Often the changes that occur in a major life transition can seem to consume us.  They can feel like they become the sole object of our attention.  We may find ourselves unable to escape extreme sadness, lack of motivation, or listlessness.  Or we just may not know how to respond.

What Goes on in Depression, from a Depth Psychotherapy Perspective?

One way to think of it is as Jung did: the withdrawal of “psychic energy” from the external world into the inner life, and, particularly, the unconscious.  When this occurs, the unconscious mind is seeking to come to terms with the new situation, and to find a new attitude and response to what is happening in life.  When this can occur, life can move again, and flow.

OK, but What Helps Depression?

If depression is associated with a major life transition, it’s essential to get to the heart of the depression — its very nature.  It’s often only when a person understands how depressed mood may relate to a major life transition that he or she can understand what helps depression in his or her particular circumstance.

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Counselling for Anxiety & Depth Psychotherapy, 3: Enough

June 11th, 2012 · Anxiety, counselling for anxiety, depth psychotherapy, Psychotherapy

counselling for anxiety

Depth psychotherapy concerns self-acceptance, and counselling for anxiety emphasizes that we are “enough” to deal with the situations of our lives.  So, what does it mean to to feel that we are “enough”?  How do we gain that level of self acceptance?

The Sense of Insufficiency

To answer that question, we must probe the roots of our self-doubt and self negation. This is a step that many approaches to counselling for anxiety unfortunately often neglect.  Nonetheless, the deepest sources of self negation and self-doubt are rooted in the unconscious. They are also rooted in the unique experience that the individual has had with life.

Tree of the Self

One of the most frequent symbols of the Self in the depth psychotherapy of Jung is the tree.  It’s a fascinating and powerful symbol: the roots of the tree extend so firmly into the earth (matter), while the trunk and branches of the tree extend upward into the sky (spirit).  A tree is wonderfully, totally “enough”: it is planted and grows according to the laws of its own being — as should we.

Too Much… and Too Little

Contrary to the emotional meaning of the symbol of the tree, many of us, in our early lives, experienced that, in some area or areas of our lives, we suffered from radical lack or insufficiency. We got the sense that we were too weak, too intense, too rowdy, too unusual or too something to meet the challenges that life was putting before us. The other part of the message was that, because we were too [fill in the blank] we would have to strive absolutely heroically just to measure up — at all.  It’s this poisonous burden, counselling for anxiety knows, that stokes the fires of anxiety.

Life in Myself and Being Enough

Within us, there is a part of us that feels sufficient, and has never forgotten who and what we really are.  In most lives, there have also been special people who were outward mirrors of this inward awareness.  In serving as these precious mirrors, these people also often hold for us the power of the archetypes that reside deep in the human soul: the positive father or mother archetype; the wise old man or wise old woman archetypes; the psychopomp, or guide to the true self.  Their names are unfamiliar, but we experience their reality.

The experience of depth psychotherapy is a journey into that archetypal reality, and into connection with the reality that we are enough.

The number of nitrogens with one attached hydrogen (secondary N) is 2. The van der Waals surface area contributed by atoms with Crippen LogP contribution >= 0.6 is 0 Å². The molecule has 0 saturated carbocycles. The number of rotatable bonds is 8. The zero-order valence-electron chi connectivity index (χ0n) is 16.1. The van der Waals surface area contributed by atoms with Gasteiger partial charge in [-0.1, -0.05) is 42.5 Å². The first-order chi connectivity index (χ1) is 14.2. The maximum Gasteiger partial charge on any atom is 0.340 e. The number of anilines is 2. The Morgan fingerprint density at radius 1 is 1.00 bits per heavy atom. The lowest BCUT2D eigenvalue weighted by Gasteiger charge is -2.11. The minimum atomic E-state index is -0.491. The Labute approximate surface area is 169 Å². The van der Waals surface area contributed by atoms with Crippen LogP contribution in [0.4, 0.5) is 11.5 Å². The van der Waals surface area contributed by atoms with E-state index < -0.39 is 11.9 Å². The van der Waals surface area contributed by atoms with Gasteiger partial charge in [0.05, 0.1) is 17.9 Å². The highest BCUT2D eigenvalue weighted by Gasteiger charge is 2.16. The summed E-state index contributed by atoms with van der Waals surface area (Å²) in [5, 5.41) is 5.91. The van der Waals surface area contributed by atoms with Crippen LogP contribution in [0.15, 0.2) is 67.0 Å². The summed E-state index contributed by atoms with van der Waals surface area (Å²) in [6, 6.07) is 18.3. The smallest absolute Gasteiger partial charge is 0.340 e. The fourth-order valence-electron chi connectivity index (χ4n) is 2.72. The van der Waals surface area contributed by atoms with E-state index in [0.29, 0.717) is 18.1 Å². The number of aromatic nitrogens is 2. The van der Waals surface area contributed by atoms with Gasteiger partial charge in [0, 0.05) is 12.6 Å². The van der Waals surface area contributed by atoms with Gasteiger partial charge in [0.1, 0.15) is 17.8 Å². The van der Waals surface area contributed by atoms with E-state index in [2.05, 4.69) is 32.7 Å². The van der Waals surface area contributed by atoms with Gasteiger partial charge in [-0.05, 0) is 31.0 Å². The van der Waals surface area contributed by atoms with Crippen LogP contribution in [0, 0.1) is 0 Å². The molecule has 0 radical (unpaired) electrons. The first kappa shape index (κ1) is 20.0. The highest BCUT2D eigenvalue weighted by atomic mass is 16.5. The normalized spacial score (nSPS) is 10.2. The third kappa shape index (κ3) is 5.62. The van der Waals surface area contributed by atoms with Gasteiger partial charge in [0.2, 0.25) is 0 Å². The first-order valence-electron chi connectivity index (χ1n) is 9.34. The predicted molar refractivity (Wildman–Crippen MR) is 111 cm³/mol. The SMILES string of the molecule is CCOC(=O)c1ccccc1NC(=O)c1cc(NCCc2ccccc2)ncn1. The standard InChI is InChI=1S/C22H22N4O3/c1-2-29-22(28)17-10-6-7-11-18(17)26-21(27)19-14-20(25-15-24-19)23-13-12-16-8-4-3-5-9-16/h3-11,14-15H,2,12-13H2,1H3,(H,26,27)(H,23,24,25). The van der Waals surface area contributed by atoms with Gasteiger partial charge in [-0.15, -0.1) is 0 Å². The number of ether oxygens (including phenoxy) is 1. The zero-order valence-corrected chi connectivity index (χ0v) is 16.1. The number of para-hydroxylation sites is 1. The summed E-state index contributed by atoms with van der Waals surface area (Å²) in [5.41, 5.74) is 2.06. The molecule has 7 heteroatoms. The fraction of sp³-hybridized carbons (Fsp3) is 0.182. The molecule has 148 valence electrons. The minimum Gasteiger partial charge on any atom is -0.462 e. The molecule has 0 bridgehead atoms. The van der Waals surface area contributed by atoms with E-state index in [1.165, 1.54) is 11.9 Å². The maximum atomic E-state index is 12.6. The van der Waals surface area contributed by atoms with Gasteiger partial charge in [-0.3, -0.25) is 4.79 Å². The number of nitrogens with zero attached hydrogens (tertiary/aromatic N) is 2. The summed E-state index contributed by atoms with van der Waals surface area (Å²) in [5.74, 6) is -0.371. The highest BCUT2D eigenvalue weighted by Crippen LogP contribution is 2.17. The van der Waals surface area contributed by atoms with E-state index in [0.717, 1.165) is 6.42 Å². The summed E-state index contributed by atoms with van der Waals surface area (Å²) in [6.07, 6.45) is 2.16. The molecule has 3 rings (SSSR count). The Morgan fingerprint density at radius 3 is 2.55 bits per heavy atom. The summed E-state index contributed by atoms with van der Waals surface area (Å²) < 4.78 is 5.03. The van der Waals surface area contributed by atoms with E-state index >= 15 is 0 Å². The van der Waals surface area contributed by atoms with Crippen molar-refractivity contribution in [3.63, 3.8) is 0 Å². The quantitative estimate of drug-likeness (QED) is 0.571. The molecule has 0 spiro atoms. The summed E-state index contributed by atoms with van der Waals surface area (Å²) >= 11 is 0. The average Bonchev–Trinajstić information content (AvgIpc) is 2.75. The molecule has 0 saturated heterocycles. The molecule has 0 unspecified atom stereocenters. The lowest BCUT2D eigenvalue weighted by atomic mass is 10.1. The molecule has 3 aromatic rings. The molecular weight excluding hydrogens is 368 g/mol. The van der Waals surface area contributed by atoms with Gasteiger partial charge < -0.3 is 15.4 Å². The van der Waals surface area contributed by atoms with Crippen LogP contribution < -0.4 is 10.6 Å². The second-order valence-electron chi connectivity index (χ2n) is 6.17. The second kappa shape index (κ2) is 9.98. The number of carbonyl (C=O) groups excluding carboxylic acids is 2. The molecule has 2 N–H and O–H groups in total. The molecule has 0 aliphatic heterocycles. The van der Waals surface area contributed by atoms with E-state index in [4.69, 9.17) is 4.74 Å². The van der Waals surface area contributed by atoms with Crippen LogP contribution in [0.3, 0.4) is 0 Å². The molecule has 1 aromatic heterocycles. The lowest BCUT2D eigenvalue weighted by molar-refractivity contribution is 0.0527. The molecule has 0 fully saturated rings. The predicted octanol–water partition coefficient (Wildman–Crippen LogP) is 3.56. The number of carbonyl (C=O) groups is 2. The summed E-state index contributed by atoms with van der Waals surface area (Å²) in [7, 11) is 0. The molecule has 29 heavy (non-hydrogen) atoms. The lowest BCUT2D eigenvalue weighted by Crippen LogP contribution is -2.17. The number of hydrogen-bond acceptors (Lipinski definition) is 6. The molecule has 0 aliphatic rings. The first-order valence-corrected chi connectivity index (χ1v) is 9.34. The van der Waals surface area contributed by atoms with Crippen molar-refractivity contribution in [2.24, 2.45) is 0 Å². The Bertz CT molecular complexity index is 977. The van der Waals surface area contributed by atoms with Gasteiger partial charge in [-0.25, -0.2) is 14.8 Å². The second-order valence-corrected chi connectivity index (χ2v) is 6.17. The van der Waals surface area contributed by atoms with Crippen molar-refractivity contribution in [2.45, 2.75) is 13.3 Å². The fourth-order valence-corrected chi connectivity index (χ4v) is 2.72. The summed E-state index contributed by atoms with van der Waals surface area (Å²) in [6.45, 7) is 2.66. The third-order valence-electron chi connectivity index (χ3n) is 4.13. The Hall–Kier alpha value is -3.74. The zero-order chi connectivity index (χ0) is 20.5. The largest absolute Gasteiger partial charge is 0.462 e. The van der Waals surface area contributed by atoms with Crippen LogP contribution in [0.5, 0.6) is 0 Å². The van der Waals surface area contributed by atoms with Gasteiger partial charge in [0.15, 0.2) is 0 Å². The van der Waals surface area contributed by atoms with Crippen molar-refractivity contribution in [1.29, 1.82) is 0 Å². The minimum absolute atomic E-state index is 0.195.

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Individual therapy, Individuation & Masks, 3: Thin Mask

June 4th, 2012 · individual therapy, Individuation, masks

In “Individual therapy, Individuation & Masks, 2“, I dealt with the “overly thick” persona or social mask — but can the mask also be overly thin?

individual therapy
Wearing a fragile glass mask?

A number of my readers have pointed out in responses to that earlier post that it most certainly can — and that’s an individuation issue!

Not Guarding Our Treasure

Many of us can relate to the experience of feeling overly open or overly exposed in social situations.  Sometimes, we can put ourselves “out there”, and have the clear sense that others either don’t understand, value, or respect the aspects of ourselves that we have shown to them.

Vulnerable and Unprotected

Especially with those with who are not intimates, social interactions can feel dangerous without an adequately protective social mask or persona.  We can feel genuinely vulnerable, or at risk, facing issues of identity and anxiety.  Individual therapy shows that sometimes the injury done through inappropriate self-disclosure or social interaction with others can lead to real and lasting wounds.  Often those coming from different cultural environments can feel particularly vulnerable, when the persona or social mask required in a different social milieu may be very different.

Believing the Fun House Mirror

individual therapy

A danger of not adequately respecting or protecting our inner life or individuation process, is that we may end up accepting the evaluations that others place on us.  That’s the psychological equivalent of looking in the mirror in a fun house, and taking the distorted image to be our real face.  This can happen unconsciously before we are even aware of what has happened, and we can find ourselves now devaluing ourselves and dealing with shame on a deep and unwarranted level.

Sincerety AND Respect for the Inner Person

There’s a balance that we have to maintain when it comes to the social mask or persona.  A mask that is too thick hides us from the world, and keeps us trapped in an impersonal, unrelated place, where we cannot be ourselves in the social world.  A mask that is too thin threatens to allow others to see aspects of our inmost self and cherished inner life that can make social contact unbearable.  The crucial thing can be to find the appropriate balance, where we protect the treasures of the self, and are also able to be ourselves in the world with freedom.  Finding the freedom to do this is a key part of individuation, and individual therapy.